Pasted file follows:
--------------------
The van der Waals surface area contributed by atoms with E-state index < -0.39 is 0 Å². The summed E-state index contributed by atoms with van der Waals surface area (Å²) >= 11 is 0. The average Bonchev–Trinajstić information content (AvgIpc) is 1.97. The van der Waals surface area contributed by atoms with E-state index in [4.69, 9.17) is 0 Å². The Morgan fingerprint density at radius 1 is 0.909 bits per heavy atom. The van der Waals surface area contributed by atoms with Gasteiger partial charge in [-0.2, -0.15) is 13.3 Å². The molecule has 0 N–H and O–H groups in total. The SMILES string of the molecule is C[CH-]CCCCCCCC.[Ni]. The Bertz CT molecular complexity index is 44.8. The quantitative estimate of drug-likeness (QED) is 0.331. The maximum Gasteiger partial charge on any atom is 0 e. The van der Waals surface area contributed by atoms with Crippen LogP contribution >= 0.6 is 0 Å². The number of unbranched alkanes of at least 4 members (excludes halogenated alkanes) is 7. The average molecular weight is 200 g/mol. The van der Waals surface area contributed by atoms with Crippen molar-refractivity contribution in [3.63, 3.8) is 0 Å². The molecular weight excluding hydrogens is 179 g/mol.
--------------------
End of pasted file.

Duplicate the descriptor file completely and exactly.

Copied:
The van der Waals surface area contributed by atoms with E-state index < -0.39 is 0 Å². The summed E-state index contributed by atoms with van der Waals surface area (Å²) >= 11 is 0. The average Bonchev–Trinajstić information content (AvgIpc) is 1.97. The van der Waals surface area contributed by atoms with E-state index in [4.69, 9.17) is 0 Å². The Morgan fingerprint density at radius 1 is 0.909 bits per heavy atom. The van der Waals surface area contributed by atoms with Gasteiger partial charge in [-0.2, -0.15) is 13.3 Å². The molecule has 0 N–H and O–H groups in total. The SMILES string of the molecule is C[CH-]CCCCCCCC.[Ni]. The Bertz CT molecular complexity index is 44.8. The quantitative estimate of drug-likeness (QED) is 0.331. The maximum Gasteiger partial charge on any atom is 0 e. The van der Waals surface area contributed by atoms with Crippen LogP contribution >= 0.6 is 0 Å². The number of unbranched alkanes of at least 4 members (excludes halogenated alkanes) is 7. The average molecular weight is 200 g/mol. The van der Waals surface area contributed by atoms with Crippen molar-refractivity contribution in [3.63, 3.8) is 0 Å². The molecular weight excluding hydrogens is 179 g/mol.